Soybean production is reportedly down on production, exports and lower ending stocks with the US and Canada both projecting declines. Global projections are for a reduction of 3.7m MT to 643.1m oilseeds produced. Ending stocks have been reduced slightly to 99.6m mt, with lower ending stocks out of the US and Brazil; however, slightly offset by much greater stocks for Argentina. Reflecting on 21-22, China had notable declines on soybean and soybean crush imports.
Danone NZ gets FDA approval for infant formula exports to US
Danone NZ has been given the all clear to export infant formula to the US with the Food and Drug Administration (FDA) approving the company’s application.
After a series of hygiene complaints, the FDA closed the Michigan Abbott milk processing facility, recalling product and shutting off production from the facility which accounts for 16% of the US’ infant formula supply.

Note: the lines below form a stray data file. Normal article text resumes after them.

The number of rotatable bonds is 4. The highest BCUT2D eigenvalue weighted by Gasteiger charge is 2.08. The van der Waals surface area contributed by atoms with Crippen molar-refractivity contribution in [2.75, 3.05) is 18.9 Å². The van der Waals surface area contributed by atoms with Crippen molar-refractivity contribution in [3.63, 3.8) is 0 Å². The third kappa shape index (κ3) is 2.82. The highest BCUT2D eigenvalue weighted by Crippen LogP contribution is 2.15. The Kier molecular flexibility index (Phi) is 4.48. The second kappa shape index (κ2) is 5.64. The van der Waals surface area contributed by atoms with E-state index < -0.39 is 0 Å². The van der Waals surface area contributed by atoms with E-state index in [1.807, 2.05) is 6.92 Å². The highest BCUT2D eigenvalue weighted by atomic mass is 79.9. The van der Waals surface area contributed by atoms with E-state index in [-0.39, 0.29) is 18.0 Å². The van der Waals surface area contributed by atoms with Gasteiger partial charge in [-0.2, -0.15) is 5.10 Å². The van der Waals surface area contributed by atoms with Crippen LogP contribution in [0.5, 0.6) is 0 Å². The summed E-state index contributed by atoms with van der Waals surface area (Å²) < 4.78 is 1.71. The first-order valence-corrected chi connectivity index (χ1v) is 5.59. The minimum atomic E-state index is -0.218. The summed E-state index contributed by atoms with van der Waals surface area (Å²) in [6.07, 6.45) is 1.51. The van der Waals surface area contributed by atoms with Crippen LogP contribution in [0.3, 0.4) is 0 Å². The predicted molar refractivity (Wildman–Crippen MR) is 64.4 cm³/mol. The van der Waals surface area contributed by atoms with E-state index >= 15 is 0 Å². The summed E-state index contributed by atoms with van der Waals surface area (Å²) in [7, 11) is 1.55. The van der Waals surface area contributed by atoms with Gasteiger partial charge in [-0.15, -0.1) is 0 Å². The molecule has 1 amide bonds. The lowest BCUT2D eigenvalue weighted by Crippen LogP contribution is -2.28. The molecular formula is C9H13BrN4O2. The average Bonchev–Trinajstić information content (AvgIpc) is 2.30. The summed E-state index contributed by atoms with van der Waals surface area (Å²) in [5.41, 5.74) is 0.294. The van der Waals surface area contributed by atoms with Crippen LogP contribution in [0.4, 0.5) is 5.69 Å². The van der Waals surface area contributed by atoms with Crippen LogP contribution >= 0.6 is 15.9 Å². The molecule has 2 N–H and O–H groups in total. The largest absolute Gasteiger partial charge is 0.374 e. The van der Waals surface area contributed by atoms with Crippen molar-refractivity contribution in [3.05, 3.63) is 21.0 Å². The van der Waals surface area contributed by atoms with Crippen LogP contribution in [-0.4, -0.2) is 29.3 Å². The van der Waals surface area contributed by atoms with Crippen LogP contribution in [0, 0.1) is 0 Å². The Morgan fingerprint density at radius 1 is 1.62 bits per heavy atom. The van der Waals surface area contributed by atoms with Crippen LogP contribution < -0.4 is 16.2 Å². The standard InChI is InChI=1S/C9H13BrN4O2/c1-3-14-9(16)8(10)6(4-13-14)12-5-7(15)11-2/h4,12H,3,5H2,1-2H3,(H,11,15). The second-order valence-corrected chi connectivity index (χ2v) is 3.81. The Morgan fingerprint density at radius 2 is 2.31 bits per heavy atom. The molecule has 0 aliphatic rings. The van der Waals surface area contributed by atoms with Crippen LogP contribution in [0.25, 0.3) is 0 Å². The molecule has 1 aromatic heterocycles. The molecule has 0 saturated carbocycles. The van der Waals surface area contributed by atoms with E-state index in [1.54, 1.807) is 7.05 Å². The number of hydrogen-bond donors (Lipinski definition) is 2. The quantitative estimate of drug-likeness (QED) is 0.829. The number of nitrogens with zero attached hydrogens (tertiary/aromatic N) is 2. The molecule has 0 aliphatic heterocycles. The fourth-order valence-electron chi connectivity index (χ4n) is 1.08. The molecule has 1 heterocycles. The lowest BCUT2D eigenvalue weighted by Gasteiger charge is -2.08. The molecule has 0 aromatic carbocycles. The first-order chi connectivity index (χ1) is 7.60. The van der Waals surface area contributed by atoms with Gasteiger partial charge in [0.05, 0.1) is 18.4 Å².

Less than two months after the facility was closed, severe flooding has closed the plant again, causing another delay on production, with production expected to be delayed by another three weeks.
Following the initial closure, the FDA invited a series of international dairy producers to export their infant formula into the US. An otherwise stringent vetting process has been simplified in order to secure product.
Danone NZ won approval to export to the US by the FDA last week, with a shipment of 550,000 cans, the equivalent of around 470MT of infant formula to be sent to the US from the NZ facility. Fonterra and A2 are anticipated to be approved in the next few weeks with both NZ companies having applied for approval.
News of approvals will be welcome to NZ as dairy exports fell 19% in May with the closure of Chinese ports. Furthermore, the value of infant formula will have a welcome impact on GDP with the May export value of infant formula sitting at NZ$15,527/t, 15.4% higher than the year prior. Long-term, this also offers NZ processors the opportunity to create future contracts as FDA approval is a barrier to entry.